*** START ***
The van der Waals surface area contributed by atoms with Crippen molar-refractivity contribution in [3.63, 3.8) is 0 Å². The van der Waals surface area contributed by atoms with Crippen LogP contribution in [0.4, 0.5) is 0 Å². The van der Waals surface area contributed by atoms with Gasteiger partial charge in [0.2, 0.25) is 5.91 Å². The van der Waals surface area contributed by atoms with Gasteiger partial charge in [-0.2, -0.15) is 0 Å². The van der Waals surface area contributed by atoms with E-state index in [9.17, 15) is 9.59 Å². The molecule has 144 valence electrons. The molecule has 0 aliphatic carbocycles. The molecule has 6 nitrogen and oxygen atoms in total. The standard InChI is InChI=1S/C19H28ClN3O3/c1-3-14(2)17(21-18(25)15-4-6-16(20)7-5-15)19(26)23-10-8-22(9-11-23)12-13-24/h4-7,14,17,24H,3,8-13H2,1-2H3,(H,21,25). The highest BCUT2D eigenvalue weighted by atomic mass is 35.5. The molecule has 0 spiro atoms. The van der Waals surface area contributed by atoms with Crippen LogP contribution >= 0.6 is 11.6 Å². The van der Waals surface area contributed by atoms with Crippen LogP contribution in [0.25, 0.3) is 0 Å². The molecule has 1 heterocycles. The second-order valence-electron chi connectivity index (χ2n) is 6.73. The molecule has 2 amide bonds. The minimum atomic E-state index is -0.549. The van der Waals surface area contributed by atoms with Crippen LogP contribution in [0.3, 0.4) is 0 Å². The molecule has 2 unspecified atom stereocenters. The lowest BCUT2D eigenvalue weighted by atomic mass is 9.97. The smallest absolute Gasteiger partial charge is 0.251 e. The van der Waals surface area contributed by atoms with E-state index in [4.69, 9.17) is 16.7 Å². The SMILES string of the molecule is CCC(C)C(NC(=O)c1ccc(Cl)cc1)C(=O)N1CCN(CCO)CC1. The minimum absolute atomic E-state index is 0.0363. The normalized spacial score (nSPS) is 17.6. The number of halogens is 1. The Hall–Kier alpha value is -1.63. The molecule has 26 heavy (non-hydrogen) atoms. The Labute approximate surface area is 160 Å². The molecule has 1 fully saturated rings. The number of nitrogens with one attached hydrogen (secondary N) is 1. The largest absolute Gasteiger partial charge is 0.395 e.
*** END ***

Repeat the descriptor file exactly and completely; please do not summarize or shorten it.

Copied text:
The van der Waals surface area contributed by atoms with Crippen molar-refractivity contribution in [3.63, 3.8) is 0 Å². The van der Waals surface area contributed by atoms with Crippen LogP contribution in [0.4, 0.5) is 0 Å². The van der Waals surface area contributed by atoms with Gasteiger partial charge in [0.2, 0.25) is 5.91 Å². The van der Waals surface area contributed by atoms with Gasteiger partial charge in [-0.2, -0.15) is 0 Å². The van der Waals surface area contributed by atoms with E-state index in [9.17, 15) is 9.59 Å². The molecule has 144 valence electrons. The molecule has 0 aliphatic carbocycles. The molecule has 6 nitrogen and oxygen atoms in total. The standard InChI is InChI=1S/C19H28ClN3O3/c1-3-14(2)17(21-18(25)15-4-6-16(20)7-5-15)19(26)23-10-8-22(9-11-23)12-13-24/h4-7,14,17,24H,3,8-13H2,1-2H3,(H,21,25). The highest BCUT2D eigenvalue weighted by atomic mass is 35.5. The molecule has 0 spiro atoms. The van der Waals surface area contributed by atoms with Crippen LogP contribution >= 0.6 is 11.6 Å². The van der Waals surface area contributed by atoms with Crippen LogP contribution in [0.25, 0.3) is 0 Å². The molecule has 1 heterocycles. The second-order valence-electron chi connectivity index (χ2n) is 6.73. The molecule has 2 amide bonds. The minimum atomic E-state index is -0.549. The van der Waals surface area contributed by atoms with Crippen LogP contribution in [0.3, 0.4) is 0 Å². The molecule has 2 unspecified atom stereocenters. The lowest BCUT2D eigenvalue weighted by atomic mass is 9.97. The smallest absolute Gasteiger partial charge is 0.251 e. The van der Waals surface area contributed by atoms with E-state index in [4.69, 9.17) is 16.7 Å². The SMILES string of the molecule is CCC(C)C(NC(=O)c1ccc(Cl)cc1)C(=O)N1CCN(CCO)CC1. The minimum absolute atomic E-state index is 0.0363. The normalized spacial score (nSPS) is 17.6. The number of halogens is 1. The Hall–Kier alpha value is -1.63. The molecule has 26 heavy (non-hydrogen) atoms. The Labute approximate surface area is 160 Å². The molecule has 1 fully saturated rings. The number of nitrogens with one attached hydrogen (secondary N) is 1. The largest absolute Gasteiger partial charge is 0.395 e.